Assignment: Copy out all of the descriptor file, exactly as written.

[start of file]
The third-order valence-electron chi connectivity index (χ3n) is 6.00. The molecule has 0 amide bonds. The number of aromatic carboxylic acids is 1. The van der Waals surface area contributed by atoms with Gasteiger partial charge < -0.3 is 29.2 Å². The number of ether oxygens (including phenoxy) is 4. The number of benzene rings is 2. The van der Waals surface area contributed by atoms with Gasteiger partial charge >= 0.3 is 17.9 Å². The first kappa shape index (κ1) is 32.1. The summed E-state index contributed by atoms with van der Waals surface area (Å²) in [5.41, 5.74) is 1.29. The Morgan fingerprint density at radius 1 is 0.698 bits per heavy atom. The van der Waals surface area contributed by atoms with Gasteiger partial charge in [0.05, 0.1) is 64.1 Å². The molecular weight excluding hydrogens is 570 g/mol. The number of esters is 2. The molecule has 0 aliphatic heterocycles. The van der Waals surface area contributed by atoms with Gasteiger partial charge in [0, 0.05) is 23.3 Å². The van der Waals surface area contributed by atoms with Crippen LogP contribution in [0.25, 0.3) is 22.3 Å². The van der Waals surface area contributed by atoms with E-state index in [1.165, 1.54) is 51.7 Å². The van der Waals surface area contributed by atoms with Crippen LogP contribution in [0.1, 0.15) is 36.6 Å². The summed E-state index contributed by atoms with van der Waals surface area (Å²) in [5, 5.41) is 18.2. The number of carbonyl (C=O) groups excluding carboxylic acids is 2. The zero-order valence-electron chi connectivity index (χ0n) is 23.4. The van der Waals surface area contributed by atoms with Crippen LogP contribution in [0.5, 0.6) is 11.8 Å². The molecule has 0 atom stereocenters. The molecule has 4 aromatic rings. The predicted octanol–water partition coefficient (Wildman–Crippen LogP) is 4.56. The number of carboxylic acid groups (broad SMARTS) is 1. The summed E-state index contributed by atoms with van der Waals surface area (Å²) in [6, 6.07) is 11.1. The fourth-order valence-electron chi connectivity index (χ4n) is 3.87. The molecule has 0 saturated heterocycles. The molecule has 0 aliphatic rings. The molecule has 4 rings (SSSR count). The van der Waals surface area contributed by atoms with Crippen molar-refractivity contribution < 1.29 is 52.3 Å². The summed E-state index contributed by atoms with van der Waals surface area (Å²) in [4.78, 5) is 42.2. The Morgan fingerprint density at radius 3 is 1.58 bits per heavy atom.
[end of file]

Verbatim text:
The third-order valence-electron chi connectivity index (χ3n) is 6.00. The molecule has 0 amide bonds. The number of aromatic carboxylic acids is 1. The van der Waals surface area contributed by atoms with Gasteiger partial charge < -0.3 is 29.2 Å². The number of ether oxygens (including phenoxy) is 4. The number of benzene rings is 2. The van der Waals surface area contributed by atoms with Gasteiger partial charge >= 0.3 is 17.9 Å². The first kappa shape index (κ1) is 32.1. The summed E-state index contributed by atoms with van der Waals surface area (Å²) in [5.41, 5.74) is 1.29. The Morgan fingerprint density at radius 1 is 0.698 bits per heavy atom. The van der Waals surface area contributed by atoms with Gasteiger partial charge in [0.05, 0.1) is 64.1 Å². The molecular weight excluding hydrogens is 570 g/mol. The number of esters is 2. The molecule has 0 aliphatic heterocycles. The van der Waals surface area contributed by atoms with Gasteiger partial charge in [0, 0.05) is 23.3 Å². The van der Waals surface area contributed by atoms with Crippen LogP contribution in [0.25, 0.3) is 22.3 Å². The van der Waals surface area contributed by atoms with E-state index in [1.165, 1.54) is 51.7 Å². The van der Waals surface area contributed by atoms with Crippen LogP contribution in [0.1, 0.15) is 36.6 Å². The summed E-state index contributed by atoms with van der Waals surface area (Å²) in [5, 5.41) is 18.2. The number of carbonyl (C=O) groups excluding carboxylic acids is 2. The zero-order valence-electron chi connectivity index (χ0n) is 23.4. The van der Waals surface area contributed by atoms with Crippen LogP contribution in [0.5, 0.6) is 11.8 Å². The molecule has 0 atom stereocenters. The molecule has 4 aromatic rings. The predicted octanol–water partition coefficient (Wildman–Crippen LogP) is 4.56. The number of carboxylic acid groups (broad SMARTS) is 1. The summed E-state index contributed by atoms with van der Waals surface area (Å²) in [6, 6.07) is 11.1. The fourth-order valence-electron chi connectivity index (χ4n) is 3.87. The molecule has 0 saturated heterocycles. The molecule has 0 aliphatic rings. The molecule has 4 rings (SSSR count). The van der Waals surface area contributed by atoms with Crippen molar-refractivity contribution < 1.29 is 52.3 Å². The summed E-state index contributed by atoms with van der Waals surface area (Å²) in [4.78, 5) is 42.2. The Morgan fingerprint density at radius 3 is 1.58 bits per heavy atom.